For many Americans, the idea of retiring early and moving abroad has an undeniable appeal. After all, who hasn’t sat down at their desk and dreamed of strolling the streets of a new city or feeling the Caribbean sand under their toes?
Here’s a look at three people who made that dream a reality and the financial strategies that helped them achieve financial independence.
Earn more on the side: “We had to go out and earn some extra money”
The Financially Independent, Early Retirement movement known as FIRE focuses on maximizing the amount of money you can put away in investment accounts that, in theory, grow at a compounding rate over time. To increase the amount you save, you can spend less or earn more.
Or you can try to do both.
Take Amon and Christina Browning, who retired to Portugal in 2019 when Amon was 39 and Christina was 41. When they decided to embark on early retirement, the couple were earning $168,000 a year while by supporting two children in the San Francisco Bay Area. Area.
“We knew from our jobs that if we saved as much money as we could, for many years, we still wouldn’t be able to retire early,” Christina told CNBC Make It. “We needed to go out and make some extra money. So that was a priority for us.”
The Brownings spent their weekends flipping houses and driving for ride-sharing services such as Uber. They lived as frugally as possible and made even more money by selling extra household items and personal items on the Facebook Marketplace.
But even earning and saving extra money wouldn’t have been enough to retire if he hadn’t been able to generate interest. “We put our money back into the stock market, into real estate, so we could get that compounding effect,” Christina said. “That’s how you get your financial independence.”
Invest regularly: “I’m very interested in the stock market, don’t touch it”
Roshida Dowe was a diligent investor even before considering early retirement. She earned returns by investing in real estate, she built most of her portfolio, constantly setting aside part of her salary, which was around $200,000 before she retired.
“The investment strategy that has worked the best for me has just been to invest in mutual funds, so I’m very involved in the stock market, hands-off,” she told CNBC Make It. . “Give it to a brokerage firm, invest it in one of their mutual funds, set it and forget it.”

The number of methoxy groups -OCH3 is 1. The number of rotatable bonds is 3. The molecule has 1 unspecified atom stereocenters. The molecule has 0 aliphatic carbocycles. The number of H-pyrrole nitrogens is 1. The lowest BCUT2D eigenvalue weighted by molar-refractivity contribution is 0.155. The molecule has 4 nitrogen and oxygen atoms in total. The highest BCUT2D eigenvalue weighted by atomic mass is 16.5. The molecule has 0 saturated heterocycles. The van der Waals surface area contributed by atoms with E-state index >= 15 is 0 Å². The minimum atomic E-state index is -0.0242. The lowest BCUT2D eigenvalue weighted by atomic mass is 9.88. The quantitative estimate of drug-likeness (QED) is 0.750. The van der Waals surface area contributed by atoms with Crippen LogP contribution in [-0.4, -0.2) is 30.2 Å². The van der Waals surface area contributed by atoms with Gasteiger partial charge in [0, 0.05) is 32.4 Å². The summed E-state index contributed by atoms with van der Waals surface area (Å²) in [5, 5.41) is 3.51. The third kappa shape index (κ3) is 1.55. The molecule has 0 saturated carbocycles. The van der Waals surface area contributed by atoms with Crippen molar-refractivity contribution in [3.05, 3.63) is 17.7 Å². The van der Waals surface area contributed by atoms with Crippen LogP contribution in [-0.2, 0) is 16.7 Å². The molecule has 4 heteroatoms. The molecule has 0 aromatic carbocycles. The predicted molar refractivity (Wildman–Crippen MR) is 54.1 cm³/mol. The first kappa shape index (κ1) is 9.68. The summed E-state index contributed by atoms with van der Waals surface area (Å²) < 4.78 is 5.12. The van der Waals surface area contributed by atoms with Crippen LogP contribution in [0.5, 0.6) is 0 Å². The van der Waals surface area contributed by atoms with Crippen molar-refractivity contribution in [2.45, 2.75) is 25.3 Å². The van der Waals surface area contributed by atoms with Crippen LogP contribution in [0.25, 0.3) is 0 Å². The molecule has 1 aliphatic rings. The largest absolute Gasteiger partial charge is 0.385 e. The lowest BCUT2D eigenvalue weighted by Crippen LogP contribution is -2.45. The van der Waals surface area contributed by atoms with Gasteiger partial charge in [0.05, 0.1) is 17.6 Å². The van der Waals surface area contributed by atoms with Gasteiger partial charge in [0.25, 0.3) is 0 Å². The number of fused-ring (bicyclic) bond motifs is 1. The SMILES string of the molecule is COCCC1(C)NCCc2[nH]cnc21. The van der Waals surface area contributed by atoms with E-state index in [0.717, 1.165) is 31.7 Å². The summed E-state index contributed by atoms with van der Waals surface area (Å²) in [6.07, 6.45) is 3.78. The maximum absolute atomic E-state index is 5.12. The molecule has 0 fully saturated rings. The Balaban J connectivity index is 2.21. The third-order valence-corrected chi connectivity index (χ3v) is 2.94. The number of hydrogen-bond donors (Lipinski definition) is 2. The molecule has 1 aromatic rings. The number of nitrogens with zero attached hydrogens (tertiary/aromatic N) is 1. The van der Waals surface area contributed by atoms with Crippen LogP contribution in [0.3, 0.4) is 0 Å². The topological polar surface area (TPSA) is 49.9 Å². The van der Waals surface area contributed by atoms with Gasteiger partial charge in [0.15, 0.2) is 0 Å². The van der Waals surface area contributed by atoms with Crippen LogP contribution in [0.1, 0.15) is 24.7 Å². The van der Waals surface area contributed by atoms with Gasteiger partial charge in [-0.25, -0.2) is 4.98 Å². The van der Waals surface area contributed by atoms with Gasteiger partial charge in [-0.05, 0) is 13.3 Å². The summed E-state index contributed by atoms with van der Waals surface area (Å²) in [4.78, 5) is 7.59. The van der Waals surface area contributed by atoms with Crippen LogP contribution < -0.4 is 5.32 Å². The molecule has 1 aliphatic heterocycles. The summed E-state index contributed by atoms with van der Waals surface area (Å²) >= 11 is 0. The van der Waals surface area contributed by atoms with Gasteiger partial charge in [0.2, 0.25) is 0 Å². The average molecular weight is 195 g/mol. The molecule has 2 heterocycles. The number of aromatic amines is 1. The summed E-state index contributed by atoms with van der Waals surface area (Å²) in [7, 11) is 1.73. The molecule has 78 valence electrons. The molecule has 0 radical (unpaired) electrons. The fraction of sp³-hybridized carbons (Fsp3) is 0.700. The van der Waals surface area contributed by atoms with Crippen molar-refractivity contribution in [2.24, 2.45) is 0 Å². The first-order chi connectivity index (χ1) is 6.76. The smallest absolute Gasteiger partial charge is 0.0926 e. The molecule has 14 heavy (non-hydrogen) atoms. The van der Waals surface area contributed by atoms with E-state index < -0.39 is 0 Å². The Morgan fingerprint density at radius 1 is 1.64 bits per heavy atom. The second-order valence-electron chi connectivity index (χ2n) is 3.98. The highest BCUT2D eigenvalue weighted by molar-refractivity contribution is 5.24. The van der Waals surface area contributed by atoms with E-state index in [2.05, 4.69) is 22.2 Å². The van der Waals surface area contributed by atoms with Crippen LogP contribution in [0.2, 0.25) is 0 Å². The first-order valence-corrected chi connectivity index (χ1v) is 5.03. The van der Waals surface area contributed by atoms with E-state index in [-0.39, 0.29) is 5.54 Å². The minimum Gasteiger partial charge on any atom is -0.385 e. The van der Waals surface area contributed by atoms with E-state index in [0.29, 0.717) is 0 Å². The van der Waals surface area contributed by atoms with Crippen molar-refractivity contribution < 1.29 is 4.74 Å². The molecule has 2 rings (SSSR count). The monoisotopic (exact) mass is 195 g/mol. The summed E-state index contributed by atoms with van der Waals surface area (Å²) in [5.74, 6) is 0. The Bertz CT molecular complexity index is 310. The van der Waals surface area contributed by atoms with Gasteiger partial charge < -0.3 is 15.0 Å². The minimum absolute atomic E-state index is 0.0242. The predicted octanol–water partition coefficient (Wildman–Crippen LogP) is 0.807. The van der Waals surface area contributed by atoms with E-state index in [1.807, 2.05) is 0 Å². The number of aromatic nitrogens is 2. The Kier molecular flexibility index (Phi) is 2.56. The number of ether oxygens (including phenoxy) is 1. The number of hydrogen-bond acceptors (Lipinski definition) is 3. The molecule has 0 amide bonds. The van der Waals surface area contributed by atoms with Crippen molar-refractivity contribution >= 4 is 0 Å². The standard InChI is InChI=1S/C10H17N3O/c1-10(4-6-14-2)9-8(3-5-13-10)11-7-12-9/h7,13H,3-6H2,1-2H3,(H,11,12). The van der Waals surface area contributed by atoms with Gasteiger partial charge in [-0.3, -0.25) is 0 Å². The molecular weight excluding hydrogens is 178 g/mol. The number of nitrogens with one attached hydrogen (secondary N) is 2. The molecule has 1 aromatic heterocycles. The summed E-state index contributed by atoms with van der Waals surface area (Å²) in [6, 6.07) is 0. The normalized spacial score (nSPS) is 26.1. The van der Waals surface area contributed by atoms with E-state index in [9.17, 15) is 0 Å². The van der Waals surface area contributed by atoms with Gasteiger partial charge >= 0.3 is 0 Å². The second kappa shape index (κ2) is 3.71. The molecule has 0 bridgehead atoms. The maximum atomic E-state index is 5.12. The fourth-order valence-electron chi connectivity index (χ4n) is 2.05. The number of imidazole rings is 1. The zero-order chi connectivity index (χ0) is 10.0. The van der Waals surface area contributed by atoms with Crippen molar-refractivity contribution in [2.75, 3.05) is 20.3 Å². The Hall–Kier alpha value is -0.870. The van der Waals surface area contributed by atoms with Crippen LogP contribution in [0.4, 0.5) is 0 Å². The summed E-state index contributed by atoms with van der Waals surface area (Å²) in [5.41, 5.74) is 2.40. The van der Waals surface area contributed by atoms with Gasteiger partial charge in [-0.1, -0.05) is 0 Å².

In 2018, Dowe was fired from her job, so she took a year off to travel. “Traveling and seeing that the way we kill ourselves to death in America is not common in the world made me realize that I could have a different life if I made the choice to have a different life,” says- she.
So she did the math. In total, his investments totaled approximately $660,000. Traditionally, FIRE members have relied on an annual withdrawal rate of 4% to determine how much income they could draw from their portfolio during their extended retirement.
The sum Dowe had might not have been enough to finance his lifestyle without working in the United States, but it was enough to allow him to live comfortably in Mexico City – where his monthly expenses fell to $2,300. per month – “for at least a while.”
Even though she had the money to take a few years off or more, Dowe continues to do work she loves, serving as a life coach for women looking to take a break from their careers and running a YouTube channel documenting his travels.
Added income streams: “Rentals help us diversify our investment portfolio”
Many adherents of the FIRE movement bristle at traditional characterizations of retirement. Rather than striving for days filled with piña coladas and rounds of golf, many future retirees hope to continue reinventing what life can be like after leaving their 9 to 5.
Take Dianne and Guillermo Rastelli, who retired in 2018 at 44 and 47, respectively, with $2.2 million. After attempting a retreat in Mexico, they recently settled in Lisbon, Portugal, but plan to keep looking. The couple currently run a YouTube channel about their financial journey and their search for a “forever home” in retirement.
One thing that allows the Rastelli the kind of flexibility they have: diversified income. While the couple are able to draw money from their investment portfolio of mostly index funds, they benefit from income from three rental properties in northern Virginia.
“Rentals help us diversify our investment portfolio,” Dianne told CNBC Make It. “It’s helped us be a little more comfortable being able to have financial independence without having to worry so much about having all our money in one place.”
An additional income stream can act as a kind of buffer during periods of market volatility, according to experts at FIRE. It allows the retiree to continue to pay living expenses without having to withdraw money from investments that have lost value.
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